A gathering of publishers, university library and learning specialists, community groups, textbook platforms and other suppliers met in the UK in January to explore creating original content to serve disabilities, and adapting content for maximum accessibility.
In one session, Dr. Peter Williams gave an outline of his work on the digital lives of people with learning disabilities as they use mobile devices, laptops, apps and social media. His project includes a look at prevalence of use, agency (self or supporter), purpose, consequence (benefit/barrier) and ease of use of mobile devices. Each participant is helping to produce an accessible, annotated hyperlinked electronic archive of their experiences; they have their own web page to record what they enjoy and what they find difficult. Issues unearthed include difficulties in finding photos as phones offer no sort mechanism, in using the access code in a supported house, and understanding how music can get onto a phone.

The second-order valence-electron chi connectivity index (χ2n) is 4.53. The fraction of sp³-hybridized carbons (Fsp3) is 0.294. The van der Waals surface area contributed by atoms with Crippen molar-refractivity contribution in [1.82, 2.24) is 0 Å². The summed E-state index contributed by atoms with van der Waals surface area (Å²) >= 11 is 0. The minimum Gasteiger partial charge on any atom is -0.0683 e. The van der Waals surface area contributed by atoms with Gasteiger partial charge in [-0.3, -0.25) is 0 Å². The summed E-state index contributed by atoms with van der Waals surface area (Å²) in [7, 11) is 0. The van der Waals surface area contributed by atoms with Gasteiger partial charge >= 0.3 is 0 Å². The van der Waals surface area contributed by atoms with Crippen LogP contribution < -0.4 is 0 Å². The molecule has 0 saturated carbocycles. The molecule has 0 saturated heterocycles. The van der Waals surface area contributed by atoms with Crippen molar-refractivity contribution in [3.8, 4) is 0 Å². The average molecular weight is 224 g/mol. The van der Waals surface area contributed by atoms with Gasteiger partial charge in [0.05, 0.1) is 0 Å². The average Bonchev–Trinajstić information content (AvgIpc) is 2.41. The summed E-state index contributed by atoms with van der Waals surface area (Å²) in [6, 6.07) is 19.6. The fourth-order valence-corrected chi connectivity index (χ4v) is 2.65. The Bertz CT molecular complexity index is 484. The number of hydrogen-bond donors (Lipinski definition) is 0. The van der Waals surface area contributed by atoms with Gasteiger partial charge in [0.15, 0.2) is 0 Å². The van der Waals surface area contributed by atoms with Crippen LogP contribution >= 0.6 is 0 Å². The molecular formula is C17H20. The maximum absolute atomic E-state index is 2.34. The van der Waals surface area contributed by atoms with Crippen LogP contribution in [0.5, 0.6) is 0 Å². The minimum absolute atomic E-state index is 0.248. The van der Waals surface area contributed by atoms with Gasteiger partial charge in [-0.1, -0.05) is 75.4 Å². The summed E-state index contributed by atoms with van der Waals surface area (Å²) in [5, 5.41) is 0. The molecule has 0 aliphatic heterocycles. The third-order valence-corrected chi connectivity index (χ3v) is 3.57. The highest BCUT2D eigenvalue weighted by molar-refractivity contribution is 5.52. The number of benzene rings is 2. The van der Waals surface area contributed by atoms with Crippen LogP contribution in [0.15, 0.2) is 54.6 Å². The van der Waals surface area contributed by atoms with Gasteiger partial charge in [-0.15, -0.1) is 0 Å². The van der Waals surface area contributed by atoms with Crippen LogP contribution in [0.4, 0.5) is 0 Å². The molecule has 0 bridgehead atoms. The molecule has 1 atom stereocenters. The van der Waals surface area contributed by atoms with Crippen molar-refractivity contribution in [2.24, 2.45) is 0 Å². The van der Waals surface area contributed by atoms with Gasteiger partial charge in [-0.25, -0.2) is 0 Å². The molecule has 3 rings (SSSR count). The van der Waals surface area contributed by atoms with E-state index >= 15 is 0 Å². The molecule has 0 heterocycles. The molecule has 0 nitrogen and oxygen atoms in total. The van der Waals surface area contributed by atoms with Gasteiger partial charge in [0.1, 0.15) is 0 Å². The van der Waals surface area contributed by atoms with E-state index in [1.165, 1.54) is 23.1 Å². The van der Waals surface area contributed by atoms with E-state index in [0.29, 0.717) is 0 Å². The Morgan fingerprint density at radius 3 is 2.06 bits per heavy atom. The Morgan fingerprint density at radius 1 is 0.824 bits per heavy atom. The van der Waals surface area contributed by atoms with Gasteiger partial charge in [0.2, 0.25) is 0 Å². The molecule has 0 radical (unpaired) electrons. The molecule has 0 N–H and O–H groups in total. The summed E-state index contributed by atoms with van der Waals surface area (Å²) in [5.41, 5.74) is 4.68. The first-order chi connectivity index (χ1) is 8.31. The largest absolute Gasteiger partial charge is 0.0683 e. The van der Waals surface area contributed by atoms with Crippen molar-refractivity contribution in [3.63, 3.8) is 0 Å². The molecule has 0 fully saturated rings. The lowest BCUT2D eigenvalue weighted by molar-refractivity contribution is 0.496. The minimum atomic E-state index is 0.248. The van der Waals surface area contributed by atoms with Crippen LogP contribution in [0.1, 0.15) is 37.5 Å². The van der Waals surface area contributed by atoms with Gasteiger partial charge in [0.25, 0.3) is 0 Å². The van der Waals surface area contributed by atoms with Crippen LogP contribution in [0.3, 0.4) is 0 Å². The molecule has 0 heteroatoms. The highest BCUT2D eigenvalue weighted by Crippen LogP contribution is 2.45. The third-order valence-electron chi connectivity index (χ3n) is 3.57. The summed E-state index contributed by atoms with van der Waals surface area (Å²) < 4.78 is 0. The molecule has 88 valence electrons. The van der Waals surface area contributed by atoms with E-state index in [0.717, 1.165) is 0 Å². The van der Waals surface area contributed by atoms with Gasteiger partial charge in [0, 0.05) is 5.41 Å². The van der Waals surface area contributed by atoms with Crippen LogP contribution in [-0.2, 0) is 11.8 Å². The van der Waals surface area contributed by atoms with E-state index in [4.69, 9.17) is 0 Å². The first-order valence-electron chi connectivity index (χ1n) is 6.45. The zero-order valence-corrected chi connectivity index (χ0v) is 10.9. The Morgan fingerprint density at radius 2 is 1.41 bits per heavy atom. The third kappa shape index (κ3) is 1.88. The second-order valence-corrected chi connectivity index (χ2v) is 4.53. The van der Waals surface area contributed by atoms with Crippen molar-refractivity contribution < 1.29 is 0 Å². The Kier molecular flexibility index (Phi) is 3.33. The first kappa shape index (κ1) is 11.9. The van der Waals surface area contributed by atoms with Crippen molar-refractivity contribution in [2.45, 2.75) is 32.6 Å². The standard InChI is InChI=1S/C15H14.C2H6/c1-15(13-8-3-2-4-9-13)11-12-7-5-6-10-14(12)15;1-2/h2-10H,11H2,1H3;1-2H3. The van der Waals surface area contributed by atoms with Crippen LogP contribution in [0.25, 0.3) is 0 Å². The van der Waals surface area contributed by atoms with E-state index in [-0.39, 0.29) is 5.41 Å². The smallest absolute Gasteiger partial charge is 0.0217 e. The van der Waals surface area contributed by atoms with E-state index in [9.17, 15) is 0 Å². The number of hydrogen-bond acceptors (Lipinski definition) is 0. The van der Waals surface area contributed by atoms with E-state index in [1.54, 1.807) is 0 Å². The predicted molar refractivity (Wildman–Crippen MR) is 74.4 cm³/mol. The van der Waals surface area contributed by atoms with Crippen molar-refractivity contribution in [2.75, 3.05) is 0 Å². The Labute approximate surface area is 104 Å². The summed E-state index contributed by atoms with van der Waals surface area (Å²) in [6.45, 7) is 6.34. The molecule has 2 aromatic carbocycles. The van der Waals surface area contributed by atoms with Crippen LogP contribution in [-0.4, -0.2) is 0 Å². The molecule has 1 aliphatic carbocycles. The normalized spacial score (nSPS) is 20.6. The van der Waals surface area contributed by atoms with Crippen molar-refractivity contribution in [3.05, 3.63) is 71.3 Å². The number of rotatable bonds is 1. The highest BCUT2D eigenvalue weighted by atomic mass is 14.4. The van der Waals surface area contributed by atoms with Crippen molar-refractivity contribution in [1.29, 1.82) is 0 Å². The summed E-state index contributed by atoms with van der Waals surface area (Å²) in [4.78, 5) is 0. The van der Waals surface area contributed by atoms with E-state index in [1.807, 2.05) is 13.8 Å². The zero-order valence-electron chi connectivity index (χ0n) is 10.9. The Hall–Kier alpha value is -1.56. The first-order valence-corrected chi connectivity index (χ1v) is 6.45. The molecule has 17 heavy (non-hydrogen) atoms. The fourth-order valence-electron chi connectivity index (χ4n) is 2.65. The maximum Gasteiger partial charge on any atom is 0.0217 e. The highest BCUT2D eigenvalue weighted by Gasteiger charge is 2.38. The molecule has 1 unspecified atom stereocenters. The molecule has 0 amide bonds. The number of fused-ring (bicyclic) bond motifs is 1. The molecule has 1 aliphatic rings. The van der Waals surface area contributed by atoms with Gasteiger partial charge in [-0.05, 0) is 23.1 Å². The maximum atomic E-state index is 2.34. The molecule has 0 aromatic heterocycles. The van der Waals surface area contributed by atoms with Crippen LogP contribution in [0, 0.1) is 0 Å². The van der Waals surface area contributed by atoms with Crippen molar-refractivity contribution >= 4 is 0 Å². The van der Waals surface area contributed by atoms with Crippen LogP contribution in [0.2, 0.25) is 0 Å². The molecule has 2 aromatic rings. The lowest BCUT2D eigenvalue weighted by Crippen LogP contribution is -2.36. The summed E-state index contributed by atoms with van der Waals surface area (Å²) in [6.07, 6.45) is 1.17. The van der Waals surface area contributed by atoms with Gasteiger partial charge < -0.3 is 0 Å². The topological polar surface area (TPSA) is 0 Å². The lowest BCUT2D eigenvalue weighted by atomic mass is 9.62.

In another gathering, Philip Gibson, Project Manager for Camphill Village Trust, outlined findings from creating a communication platform for people with learning disabilities. He found that those with learning disabilities were trying out quite a few digital services – Skype, email, Facebook, Twitter, Instagram, apps, etc. Most use was via touchscreen device rather than laptop, and was mostly to keep in touch.
The full report on the gathering can be found here.
To learn more about the 7 Principles of Inclusive Playground Design best practices for creating meaningful play environments for people of all ages and abilities in your community, visit playcore.com/solutions/inclusion.